One of the key issues for the design of membrane type Liquid Natural Gas (LNG) ships is to predict sloshing induced local loads for insulation systems, especially when a design concept or type of operation deviates significantly from present experience. Examples are a large increase in ship size or operation in unrestricted partially filled conditions, which have not been previously envisaged. Extensive experimental and theoretical studies have been carried out by MARINTEK and Lloyd's Register to investigate sloshing impact loads inside prismatic membrane tanks. Different tank geometries have been used. In the tests, high sloshing pressures were measured and the temporal and spatial distributions of high peak pressure were predicted. Principally, a practical procedure for assessment of 'design loads' for the membrane systems has been developed.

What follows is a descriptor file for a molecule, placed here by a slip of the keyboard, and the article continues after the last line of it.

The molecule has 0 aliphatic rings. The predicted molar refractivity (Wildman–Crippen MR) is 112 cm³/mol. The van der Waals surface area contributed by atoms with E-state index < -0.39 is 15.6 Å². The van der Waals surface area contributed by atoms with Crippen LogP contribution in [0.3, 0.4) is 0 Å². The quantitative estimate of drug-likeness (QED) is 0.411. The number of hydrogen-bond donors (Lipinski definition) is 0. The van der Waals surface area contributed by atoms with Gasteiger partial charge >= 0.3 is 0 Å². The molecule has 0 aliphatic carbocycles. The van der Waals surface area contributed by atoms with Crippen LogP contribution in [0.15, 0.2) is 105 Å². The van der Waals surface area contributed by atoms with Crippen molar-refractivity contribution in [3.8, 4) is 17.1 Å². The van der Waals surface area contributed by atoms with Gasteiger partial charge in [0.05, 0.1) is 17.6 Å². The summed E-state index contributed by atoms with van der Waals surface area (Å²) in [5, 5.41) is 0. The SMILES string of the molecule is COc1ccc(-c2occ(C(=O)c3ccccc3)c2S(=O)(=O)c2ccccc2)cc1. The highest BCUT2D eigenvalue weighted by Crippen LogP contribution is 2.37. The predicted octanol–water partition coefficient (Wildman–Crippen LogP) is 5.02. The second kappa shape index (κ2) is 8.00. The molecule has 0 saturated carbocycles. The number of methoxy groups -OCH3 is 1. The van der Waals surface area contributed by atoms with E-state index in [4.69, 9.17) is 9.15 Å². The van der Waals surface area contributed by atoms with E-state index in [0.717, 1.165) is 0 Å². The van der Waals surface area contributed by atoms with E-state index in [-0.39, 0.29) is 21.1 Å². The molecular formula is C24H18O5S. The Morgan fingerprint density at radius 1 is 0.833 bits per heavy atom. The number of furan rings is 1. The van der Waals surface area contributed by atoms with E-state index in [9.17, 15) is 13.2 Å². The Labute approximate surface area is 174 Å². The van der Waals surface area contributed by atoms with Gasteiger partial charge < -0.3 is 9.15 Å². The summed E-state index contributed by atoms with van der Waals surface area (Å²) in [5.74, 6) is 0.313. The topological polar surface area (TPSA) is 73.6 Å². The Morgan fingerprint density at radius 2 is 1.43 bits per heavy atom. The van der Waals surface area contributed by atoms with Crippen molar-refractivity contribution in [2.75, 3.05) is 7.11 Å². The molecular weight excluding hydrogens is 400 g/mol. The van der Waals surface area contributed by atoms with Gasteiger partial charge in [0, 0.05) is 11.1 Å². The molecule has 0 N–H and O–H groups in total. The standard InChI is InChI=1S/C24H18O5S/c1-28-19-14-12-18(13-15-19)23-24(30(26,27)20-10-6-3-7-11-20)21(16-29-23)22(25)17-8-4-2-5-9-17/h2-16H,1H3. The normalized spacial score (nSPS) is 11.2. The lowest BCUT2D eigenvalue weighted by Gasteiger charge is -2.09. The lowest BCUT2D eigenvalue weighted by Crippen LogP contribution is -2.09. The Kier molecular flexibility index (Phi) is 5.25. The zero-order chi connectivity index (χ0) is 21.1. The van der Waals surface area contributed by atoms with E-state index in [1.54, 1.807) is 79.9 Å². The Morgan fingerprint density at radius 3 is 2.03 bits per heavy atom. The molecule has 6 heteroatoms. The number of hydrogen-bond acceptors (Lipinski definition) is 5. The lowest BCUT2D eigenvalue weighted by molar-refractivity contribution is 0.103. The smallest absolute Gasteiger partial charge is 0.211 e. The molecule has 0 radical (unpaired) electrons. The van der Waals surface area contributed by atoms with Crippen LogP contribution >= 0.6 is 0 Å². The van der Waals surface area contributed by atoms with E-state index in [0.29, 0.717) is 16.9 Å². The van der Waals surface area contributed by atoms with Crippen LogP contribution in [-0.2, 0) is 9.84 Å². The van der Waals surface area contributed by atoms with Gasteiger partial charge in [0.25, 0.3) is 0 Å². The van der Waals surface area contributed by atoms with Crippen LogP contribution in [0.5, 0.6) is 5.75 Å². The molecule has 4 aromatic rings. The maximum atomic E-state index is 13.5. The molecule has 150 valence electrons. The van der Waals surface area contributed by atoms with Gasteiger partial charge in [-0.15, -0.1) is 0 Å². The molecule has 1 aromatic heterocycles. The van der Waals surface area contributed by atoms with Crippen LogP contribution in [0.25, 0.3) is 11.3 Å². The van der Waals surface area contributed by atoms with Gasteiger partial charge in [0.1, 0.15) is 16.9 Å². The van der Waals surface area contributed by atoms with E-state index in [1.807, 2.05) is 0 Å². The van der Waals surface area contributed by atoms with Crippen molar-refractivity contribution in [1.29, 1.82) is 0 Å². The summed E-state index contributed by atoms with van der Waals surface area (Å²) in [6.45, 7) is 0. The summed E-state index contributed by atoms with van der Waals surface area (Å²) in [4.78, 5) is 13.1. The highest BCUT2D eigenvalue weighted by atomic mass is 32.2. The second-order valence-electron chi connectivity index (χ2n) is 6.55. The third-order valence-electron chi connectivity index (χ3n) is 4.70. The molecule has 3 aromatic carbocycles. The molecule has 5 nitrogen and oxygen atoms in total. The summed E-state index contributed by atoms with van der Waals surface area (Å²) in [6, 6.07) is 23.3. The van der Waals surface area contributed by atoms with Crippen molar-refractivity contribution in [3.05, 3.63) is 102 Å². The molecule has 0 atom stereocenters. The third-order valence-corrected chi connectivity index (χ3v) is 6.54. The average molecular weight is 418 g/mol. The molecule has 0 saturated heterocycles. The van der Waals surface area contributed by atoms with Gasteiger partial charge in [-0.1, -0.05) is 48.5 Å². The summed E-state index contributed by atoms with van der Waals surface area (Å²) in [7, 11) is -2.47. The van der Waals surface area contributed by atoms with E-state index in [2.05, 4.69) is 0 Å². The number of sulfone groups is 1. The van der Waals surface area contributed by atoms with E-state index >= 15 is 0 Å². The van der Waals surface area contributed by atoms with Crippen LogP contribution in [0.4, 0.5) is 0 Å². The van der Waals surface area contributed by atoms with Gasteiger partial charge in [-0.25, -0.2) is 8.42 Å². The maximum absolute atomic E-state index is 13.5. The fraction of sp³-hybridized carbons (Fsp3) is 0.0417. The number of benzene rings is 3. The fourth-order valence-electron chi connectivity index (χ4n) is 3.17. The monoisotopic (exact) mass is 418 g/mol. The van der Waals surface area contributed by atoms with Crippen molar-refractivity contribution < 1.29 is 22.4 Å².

In addition to sloshing, increases in global loads due to bow and stern slamming can be another important factor to consider in large LNG ship design. Previous experimental studies indicate that the maximum midship bending moment can increase by 30–150% as a result of slamming induced whipping. Slamming also induces large vertical accelerations at the bow and stern. Good design of the bow and stern geometry can provide effective reduction of slamming loads and whipping responses.

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